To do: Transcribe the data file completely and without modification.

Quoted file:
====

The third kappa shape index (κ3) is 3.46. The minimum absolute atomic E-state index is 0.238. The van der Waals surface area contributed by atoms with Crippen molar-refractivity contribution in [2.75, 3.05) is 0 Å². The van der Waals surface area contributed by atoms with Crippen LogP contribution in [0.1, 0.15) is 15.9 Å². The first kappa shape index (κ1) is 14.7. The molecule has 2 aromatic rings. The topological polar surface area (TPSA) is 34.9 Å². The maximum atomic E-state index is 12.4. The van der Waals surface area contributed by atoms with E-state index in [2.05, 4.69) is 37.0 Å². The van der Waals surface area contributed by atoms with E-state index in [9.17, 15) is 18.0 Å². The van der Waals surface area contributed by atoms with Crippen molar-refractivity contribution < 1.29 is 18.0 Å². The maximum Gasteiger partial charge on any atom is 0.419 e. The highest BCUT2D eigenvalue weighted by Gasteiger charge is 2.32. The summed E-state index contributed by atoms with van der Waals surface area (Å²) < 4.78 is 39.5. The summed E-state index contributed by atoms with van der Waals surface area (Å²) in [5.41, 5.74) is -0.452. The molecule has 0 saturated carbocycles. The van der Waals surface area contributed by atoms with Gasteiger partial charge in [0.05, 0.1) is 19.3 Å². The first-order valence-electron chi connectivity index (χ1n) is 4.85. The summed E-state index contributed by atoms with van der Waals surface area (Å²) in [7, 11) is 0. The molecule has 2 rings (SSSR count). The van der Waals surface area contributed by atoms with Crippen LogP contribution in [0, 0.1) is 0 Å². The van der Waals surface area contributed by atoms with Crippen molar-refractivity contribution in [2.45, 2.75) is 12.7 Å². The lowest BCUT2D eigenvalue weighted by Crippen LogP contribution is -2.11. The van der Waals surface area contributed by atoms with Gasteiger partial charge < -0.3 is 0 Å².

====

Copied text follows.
The third kappa shape index (κ3) is 3.46. The minimum absolute atomic E-state index is 0.238. The van der Waals surface area contributed by atoms with Crippen molar-refractivity contribution in [2.75, 3.05) is 0 Å². The van der Waals surface area contributed by atoms with Crippen LogP contribution in [0.1, 0.15) is 15.9 Å². The first kappa shape index (κ1) is 14.7. The molecule has 2 aromatic rings. The topological polar surface area (TPSA) is 34.9 Å². The maximum atomic E-state index is 12.4. The van der Waals surface area contributed by atoms with E-state index in [2.05, 4.69) is 37.0 Å². The van der Waals surface area contributed by atoms with E-state index in [9.17, 15) is 18.0 Å². The van der Waals surface area contributed by atoms with Crippen molar-refractivity contribution < 1.29 is 18.0 Å². The maximum Gasteiger partial charge on any atom is 0.419 e. The highest BCUT2D eigenvalue weighted by Gasteiger charge is 2.32. The summed E-state index contributed by atoms with van der Waals surface area (Å²) < 4.78 is 39.5. The summed E-state index contributed by atoms with van der Waals surface area (Å²) in [5.41, 5.74) is -0.452. The molecule has 0 saturated carbocycles. The van der Waals surface area contributed by atoms with Gasteiger partial charge in [0.05, 0.1) is 19.3 Å². The first-order valence-electron chi connectivity index (χ1n) is 4.85. The summed E-state index contributed by atoms with van der Waals surface area (Å²) in [7, 11) is 0. The molecule has 2 rings (SSSR count). The van der Waals surface area contributed by atoms with Crippen LogP contribution in [0, 0.1) is 0 Å². The van der Waals surface area contributed by atoms with Crippen molar-refractivity contribution in [2.45, 2.75) is 12.7 Å². The lowest BCUT2D eigenvalue weighted by Crippen LogP contribution is -2.11. The van der Waals surface area contributed by atoms with Gasteiger partial charge < -0.3 is 0 Å².